While safety is at the top of the list any time you’re behind the wheel, keeping your vehicle in good working order plays a major role in getting you from one location to another reliably and safely. Scheduled maintenance and periodic checks are the best way to prevent costly repairs.
But even with regular checks, there are times when something will go wrong with a vehicle. When this happens, two things come to mind: how bad the problem really is, and how much it’s going to cost to fix it. While having a safe car is a priority, there are a few repairs that don’t need immediate attention.
Under the Hood and Exterior
Fluid leaks can be a sign of an impending problem. A small drip may be the first indication of a compromised oil pan seal, valve cover gaskets, timing cover seal, or loose bolts. Schedule a maintenance check to determine if an immediate repair is on the agenda. A significant puddle of fluid means the problem has escalated and should be checked immediately.
Hoses and belts can deteriorate over time. This comes with age, weather, and normal wear and tear. While a split, hole, or tear needs to be repaired immediately, visible signs of dryness and/or the potential for cracking are signs these items will need to be replaced in the near future.
Sometimes a tire loses air due to a small puncture. Getting the tire patched is an easy way to avoid the cost of a new replacement tire, especially if the tire in question still has a lot of useful tread.
Since a horn is your way of alerting other drivers or pedestrians, if it stops working it’s in your best interest to have it repaired as soon as possible, but the fact it isn’t working does not affect the functionality of the car’s inner workings.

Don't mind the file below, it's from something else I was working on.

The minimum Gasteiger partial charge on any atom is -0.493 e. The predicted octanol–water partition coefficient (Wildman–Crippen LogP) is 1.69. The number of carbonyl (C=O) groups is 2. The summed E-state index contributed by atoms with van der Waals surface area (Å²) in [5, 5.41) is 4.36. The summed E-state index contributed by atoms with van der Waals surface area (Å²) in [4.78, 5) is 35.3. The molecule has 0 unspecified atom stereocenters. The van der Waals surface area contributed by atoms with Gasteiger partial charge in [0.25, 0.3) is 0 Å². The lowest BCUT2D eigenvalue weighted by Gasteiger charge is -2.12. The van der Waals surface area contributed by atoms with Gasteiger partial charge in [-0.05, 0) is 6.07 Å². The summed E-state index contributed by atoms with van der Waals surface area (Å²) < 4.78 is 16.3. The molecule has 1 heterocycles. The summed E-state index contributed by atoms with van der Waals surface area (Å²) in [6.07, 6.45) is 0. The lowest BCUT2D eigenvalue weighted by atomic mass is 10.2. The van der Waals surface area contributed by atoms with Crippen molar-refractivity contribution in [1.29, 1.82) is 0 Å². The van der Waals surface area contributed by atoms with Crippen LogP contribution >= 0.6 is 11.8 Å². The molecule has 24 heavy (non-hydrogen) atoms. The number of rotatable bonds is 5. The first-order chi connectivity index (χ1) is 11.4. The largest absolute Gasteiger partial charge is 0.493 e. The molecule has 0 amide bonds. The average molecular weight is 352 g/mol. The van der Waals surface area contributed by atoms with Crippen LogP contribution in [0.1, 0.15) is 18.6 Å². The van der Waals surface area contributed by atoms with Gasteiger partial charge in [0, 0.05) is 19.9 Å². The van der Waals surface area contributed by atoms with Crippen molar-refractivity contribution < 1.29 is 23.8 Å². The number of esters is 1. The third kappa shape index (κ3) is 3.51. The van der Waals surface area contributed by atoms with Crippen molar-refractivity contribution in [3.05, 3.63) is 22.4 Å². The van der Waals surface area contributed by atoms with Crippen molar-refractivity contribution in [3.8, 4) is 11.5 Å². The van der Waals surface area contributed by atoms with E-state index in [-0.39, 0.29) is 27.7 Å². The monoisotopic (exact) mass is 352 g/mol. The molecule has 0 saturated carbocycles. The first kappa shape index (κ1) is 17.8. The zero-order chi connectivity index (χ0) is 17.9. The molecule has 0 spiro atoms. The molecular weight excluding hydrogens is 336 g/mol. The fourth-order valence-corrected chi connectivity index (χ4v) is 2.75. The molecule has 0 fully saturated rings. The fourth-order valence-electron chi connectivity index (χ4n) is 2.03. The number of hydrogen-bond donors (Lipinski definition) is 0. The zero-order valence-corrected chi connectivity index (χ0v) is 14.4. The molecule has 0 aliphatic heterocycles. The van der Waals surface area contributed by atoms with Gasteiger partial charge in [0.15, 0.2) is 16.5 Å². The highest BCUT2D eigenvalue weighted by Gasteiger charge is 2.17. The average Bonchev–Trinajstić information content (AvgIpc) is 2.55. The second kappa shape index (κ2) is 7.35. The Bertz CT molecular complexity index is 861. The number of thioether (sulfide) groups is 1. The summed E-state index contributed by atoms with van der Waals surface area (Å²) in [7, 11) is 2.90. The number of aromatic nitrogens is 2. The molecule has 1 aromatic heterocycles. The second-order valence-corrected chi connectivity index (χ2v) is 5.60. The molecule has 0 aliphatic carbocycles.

Everyone wants to ride in comfort, but should the air conditioning unit fail, you can hold off on repairs.
A heating system failure is on the same level as the air conditioner. You can wait to get it fixed.
The motor that operates a power seat can malfunction or completely fail. Unless you’re not able to drive the vehicle safely with the seat in its “frozen” position, you can hold off on an immediate repair.
Illumination inside the car is helpful, but not a requirement. If the overhead light stops working, it may only be a fuse issue.
For many cars, the driver’s side window has a control panel to manipulate each window. If the motor fails, the window will be stuck in its current position. If the window is rolled all the way up, you can wait to have the motor replaced. If the window is rolled down or is partially open, the glass would need to be manually pulled to the "up" position.
Unless the headliner is drooping and interfering with your ability to see clearly through each window, repair or replacement at a future date is an option.
Gadgets and Accessories
Along with the air conditioner and heater, the radio, DVD player, GPS system, cigarette lighter, video recorders/dash cams, Bluetooth connectivity kits, data ports, radar detectors, or any other accessory don’t require an immediate repair.
Power Seat Heater
This is a nice addition especially during the winter months, but it is a repair that can wait.
Use the owner’s manual to learn about the areas of your vehicle and the maintenance checks recommended by the manufacturer. The make, model, and year of your vehicle is important as to how often it needs to be checked. Newer cars may not have the same need or as many areas to check as an older car, so keep this in mind when creating your own checklist.